Back at the farm what he found
It had been burned to the ground
His daddy rebuilt the barn
While the ground was still warm

Lonsom had buried his copper still
Set it back up on same hill
The first batch after the war
Was his best he swore

The Raneys are a real hard bunch
Won’t be stopped, not by much
A war ain’t nearly enough
The Raneys are a hard bunch

Ransom Raney loved one wife
She gave his seven children life
He taught his two eldest sons
To do what their grandpa done

He lived long enough to see
A brand new century
He was satisfied
In 1905 he died

Ransom Raney stood alone
But he could be counted on
When you needed a friend
Against flatlanders or gov’mint men

© 2019 Frank David Leone, Jr./Highway 80 Music (ASCAP). The songs and stories on the Highway 80 Stories website are works of fiction. Names, characters, businesses, places, events, locales, and incidents are either the products of the author’s imagination or used in a fictitious manner. Any resemblance to actual persons, living or dead, or actual events is purely coincidental.

“Molly on the Mountain”

Molly Motts was born in Delta, Louisiana, a tiny hamlet at the Louisiana-Mississippi border,  just across the river from Vicksburg.  Because of a difficult home life, she often dreamed of getting out of Delta.  Vicksburg just across the river looked like a dream garden to her and she thought she’d do anything to get there.  She did: marrying Vernon Raney, bootlegger, more than twice her age; but a good husband to her (see song, “When Molly Motts Married Vernon Raney“) .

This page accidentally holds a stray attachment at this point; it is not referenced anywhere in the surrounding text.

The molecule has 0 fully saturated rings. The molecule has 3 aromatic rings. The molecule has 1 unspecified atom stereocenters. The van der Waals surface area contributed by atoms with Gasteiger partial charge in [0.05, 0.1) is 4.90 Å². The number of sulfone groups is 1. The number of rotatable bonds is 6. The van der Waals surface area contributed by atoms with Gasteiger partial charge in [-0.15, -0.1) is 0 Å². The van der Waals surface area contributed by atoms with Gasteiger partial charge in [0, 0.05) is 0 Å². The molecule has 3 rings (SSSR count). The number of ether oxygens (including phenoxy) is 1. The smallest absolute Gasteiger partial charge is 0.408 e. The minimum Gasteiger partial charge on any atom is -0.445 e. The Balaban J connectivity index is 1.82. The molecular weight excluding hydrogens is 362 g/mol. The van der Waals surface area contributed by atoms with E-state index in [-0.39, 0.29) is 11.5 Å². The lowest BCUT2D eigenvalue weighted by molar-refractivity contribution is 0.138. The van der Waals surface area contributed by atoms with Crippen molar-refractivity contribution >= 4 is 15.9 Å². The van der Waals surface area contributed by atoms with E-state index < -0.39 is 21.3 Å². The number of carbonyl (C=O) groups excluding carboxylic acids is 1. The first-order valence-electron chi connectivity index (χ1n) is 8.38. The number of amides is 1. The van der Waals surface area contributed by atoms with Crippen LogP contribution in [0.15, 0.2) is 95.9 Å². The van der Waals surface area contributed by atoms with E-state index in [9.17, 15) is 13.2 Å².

They had three children, Lonnie, Ronnie and Ginny.  Molly was an ambitious girl and decided early on to piggy-back a drug distribution business onto Vernon’s already prospering bootlegging enterprise (see song, “’57 Fleetwood to Memphis“).

Despite the repeal of Prohibition in 1933, many states continued to outlaw alcohol for several more decades.  But bootleg whiskey began going out of style in the mid-‘60s, by which time liquor by the drink had become legal in most states, and there was less and less demand for moonshine except out of nostalgia. Transitioning,  first, to marijuana and then harder drugs, seemed to make good business sense to Molly.

Molly got her oldest son, Lonnie elected sheriff as a way to offer protection to her and her second son, Ronnie, as they operating the drug business with little interference from law enforcement. This they did and quickly established a lucrative distribution network of dealers from Natchez to Memphis (see song, “Louanne in Vicksburg“).